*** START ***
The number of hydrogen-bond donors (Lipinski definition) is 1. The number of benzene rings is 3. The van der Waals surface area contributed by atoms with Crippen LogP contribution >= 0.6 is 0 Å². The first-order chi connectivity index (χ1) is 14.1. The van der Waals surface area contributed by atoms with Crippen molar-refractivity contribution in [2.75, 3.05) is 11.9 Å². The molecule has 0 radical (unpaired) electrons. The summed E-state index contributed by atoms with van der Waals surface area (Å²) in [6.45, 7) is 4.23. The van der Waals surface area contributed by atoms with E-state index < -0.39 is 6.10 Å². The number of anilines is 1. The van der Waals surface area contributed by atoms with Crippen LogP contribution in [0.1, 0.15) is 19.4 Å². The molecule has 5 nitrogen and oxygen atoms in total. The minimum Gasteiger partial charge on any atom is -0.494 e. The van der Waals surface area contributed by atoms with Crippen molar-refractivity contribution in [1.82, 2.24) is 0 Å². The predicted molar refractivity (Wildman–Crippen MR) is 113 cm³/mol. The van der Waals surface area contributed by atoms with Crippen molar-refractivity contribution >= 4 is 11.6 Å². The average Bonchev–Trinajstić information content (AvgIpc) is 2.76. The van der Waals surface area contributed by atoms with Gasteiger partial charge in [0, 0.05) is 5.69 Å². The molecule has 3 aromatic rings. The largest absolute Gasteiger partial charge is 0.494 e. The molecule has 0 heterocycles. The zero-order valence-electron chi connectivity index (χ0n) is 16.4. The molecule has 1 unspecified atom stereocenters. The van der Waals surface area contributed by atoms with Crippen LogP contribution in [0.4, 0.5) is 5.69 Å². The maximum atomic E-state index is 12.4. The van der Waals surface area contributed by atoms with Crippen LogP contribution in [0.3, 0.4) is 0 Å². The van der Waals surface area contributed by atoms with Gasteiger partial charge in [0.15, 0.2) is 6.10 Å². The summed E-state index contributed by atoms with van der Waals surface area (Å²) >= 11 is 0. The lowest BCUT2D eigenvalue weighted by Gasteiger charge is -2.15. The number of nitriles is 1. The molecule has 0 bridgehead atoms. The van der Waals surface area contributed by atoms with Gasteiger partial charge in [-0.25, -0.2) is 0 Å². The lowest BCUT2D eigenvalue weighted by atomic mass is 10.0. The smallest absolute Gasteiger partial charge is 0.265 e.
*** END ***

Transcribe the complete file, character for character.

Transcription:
The number of hydrogen-bond donors (Lipinski definition) is 1. The number of benzene rings is 3. The van der Waals surface area contributed by atoms with Crippen LogP contribution >= 0.6 is 0 Å². The first-order chi connectivity index (χ1) is 14.1. The van der Waals surface area contributed by atoms with Crippen molar-refractivity contribution in [2.75, 3.05) is 11.9 Å². The molecule has 0 radical (unpaired) electrons. The summed E-state index contributed by atoms with van der Waals surface area (Å²) in [6.45, 7) is 4.23. The van der Waals surface area contributed by atoms with E-state index < -0.39 is 6.10 Å². The number of anilines is 1. The van der Waals surface area contributed by atoms with Crippen LogP contribution in [0.1, 0.15) is 19.4 Å². The molecule has 5 nitrogen and oxygen atoms in total. The minimum Gasteiger partial charge on any atom is -0.494 e. The van der Waals surface area contributed by atoms with Crippen molar-refractivity contribution in [1.82, 2.24) is 0 Å². The predicted molar refractivity (Wildman–Crippen MR) is 113 cm³/mol. The van der Waals surface area contributed by atoms with Crippen molar-refractivity contribution >= 4 is 11.6 Å². The average Bonchev–Trinajstić information content (AvgIpc) is 2.76. The van der Waals surface area contributed by atoms with Gasteiger partial charge in [0, 0.05) is 5.69 Å². The molecule has 3 aromatic rings. The largest absolute Gasteiger partial charge is 0.494 e. The molecule has 0 heterocycles. The zero-order valence-electron chi connectivity index (χ0n) is 16.4. The molecule has 1 unspecified atom stereocenters. The van der Waals surface area contributed by atoms with Crippen LogP contribution in [0.4, 0.5) is 5.69 Å². The maximum atomic E-state index is 12.4. The van der Waals surface area contributed by atoms with Crippen LogP contribution in [0.3, 0.4) is 0 Å². The van der Waals surface area contributed by atoms with Gasteiger partial charge in [0.15, 0.2) is 6.10 Å². The summed E-state index contributed by atoms with van der Waals surface area (Å²) >= 11 is 0. The lowest BCUT2D eigenvalue weighted by Gasteiger charge is -2.15. The number of nitriles is 1. The molecule has 0 bridgehead atoms. The van der Waals surface area contributed by atoms with Gasteiger partial charge in [-0.25, -0.2) is 0 Å². The lowest BCUT2D eigenvalue weighted by atomic mass is 10.0. The smallest absolute Gasteiger partial charge is 0.265 e.